Conversation No. 47 – Talking with Jasmine

Jasmine is from Brooklyn, New York, and was living as a first-year graduate school student near Baltimore, Maryland at the time of her interview. Her days were spent “on a very strict routine, during the school year. I go to work, come home, do my work, and go to class. I try and squeeze a gym day in here and there, but it’s mostly studying and going to work.”

Listen to “Conversation 47 (Jasmine)” on Spreaker.

We talked about the difference between the city of Baltimore and Baltimore County, and about representing for your hometown:

“I will say, the people that I’ve met from Baltimore city are really proud to be from Baltimore city. They just have a great sense of pride for their city; and I understand that coming from New York because I make a clear distinction like, ‘I’m not from here. I’m from New York. I’m just here temporarily.’”

Jasmine explained the difference between summer vacations in high school and summer vacations in grad school:

“Summer break from high school…I didn’t have to do anything. I was still living at home with my parents. My summer break was my summer break. I could go out with my friends all day. I could [lie] around the house all day. I could do virtually whatever I wanted to do. Summer break in college was a little different, but it wasn’t really that bad…

I remember the summers when I could just do whatever, and I was actually trying to find things to do, but now it’s like ‘ugh, I have to go to work.’ And to me, an eventful day is to just go to the movies, go out to eat…you know, the things that excited me back then [don’t] really excite me now.”


We talked about how her social circle has evolved over the years:

“You know, people change and people grow apart, but I can say the social circle that I have now…we have similar goals. We have similar agendas. And we just mesh well. We can kind of perfectly divide our time between when we have to go to school, when we have to do this, and when it’s time to have fun. So it’s like a really great balance, and I’m grateful I have people in my circle that are basically in the same point of life that I am in.”

She described her journey of personal growth over the past few years:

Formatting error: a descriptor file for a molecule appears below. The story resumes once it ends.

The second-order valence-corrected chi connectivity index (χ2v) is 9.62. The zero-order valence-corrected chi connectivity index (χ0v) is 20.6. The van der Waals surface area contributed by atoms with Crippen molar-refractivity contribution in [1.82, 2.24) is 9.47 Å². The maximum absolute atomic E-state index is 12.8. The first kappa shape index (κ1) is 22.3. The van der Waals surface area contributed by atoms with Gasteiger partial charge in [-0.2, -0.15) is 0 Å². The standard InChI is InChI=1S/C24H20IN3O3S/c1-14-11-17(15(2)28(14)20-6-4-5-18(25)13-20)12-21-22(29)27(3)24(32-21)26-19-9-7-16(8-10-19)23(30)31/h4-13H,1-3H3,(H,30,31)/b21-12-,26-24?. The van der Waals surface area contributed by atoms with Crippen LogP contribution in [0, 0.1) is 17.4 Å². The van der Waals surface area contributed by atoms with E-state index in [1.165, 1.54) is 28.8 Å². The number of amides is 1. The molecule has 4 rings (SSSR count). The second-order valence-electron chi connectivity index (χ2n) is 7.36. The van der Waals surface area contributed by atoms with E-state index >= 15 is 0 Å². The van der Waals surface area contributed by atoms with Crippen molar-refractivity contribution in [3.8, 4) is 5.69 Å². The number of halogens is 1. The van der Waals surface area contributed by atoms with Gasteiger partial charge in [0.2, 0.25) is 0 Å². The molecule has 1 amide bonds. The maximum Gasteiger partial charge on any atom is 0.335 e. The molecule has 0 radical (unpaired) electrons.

“I would say I’m completely different now. Because back then I had everything planned out [with] how it was going to happen. I was going to graduate, and then I was going to go to college. I was going to major in history, but do it on a pre-med track. Get into medical school. Be a doctor. And live happily ever after…that didn’t happen.

And that’s exactly how I got to this point right now, because I learned that life does not go as you planned at all. It doesn’t go as you planned, so now I don’t really have a plan that far ahead.

Like right now, I have [a plan] that this is what I want to do, this is how I’m going to do it, and this is the end result. As opposed to just planning everything step-by-step; because I was 17 planning my life 10, 15 years from [then].”


We talked about how her plan to go to medical school took a detour, and how she got through a period in her life when her dreams started to look shaky:

“Um…well, first I cried…I cried for like a day or two and then I got it together because I’m like, ‘I can’t just sit here and do nothing. I have a college degree, I’m not about to sit at home and sulk. I have to do something and prepare myself to try again and get it together.’

It was really an internal thing for me. My parents were always encouraging like, ‘it’s going to be okay. There’s always next year, just do what you have to do now and you’ll get there. You’ll get there.’

So I always had the encouragement, but it was something that…I had to encourage myself. Because their encouragement…it was like, ‘yeah, but it’s not making me feel any better.’ I had to make myself feel better.”

Jasmine explained where she gets the confidence to trust and follow her own voice:

“I think I’ve always been like that. I think it was just the way I was raised. I’m going to do what makes me happy and I know myself best. I know what I want. I know what’s going to make me happy. I know what’s best for me.

When it comes to other people’s approval, it never really mattered to me…except for my parents…and that’s all I needed. Once I had that stamp of approval from them, and they were behind me 100%, everybody else’s opinion [didn’t] matter.”

 Listen to our full interview with Jasmine

Check out some of the organizations that inspire Jasmine: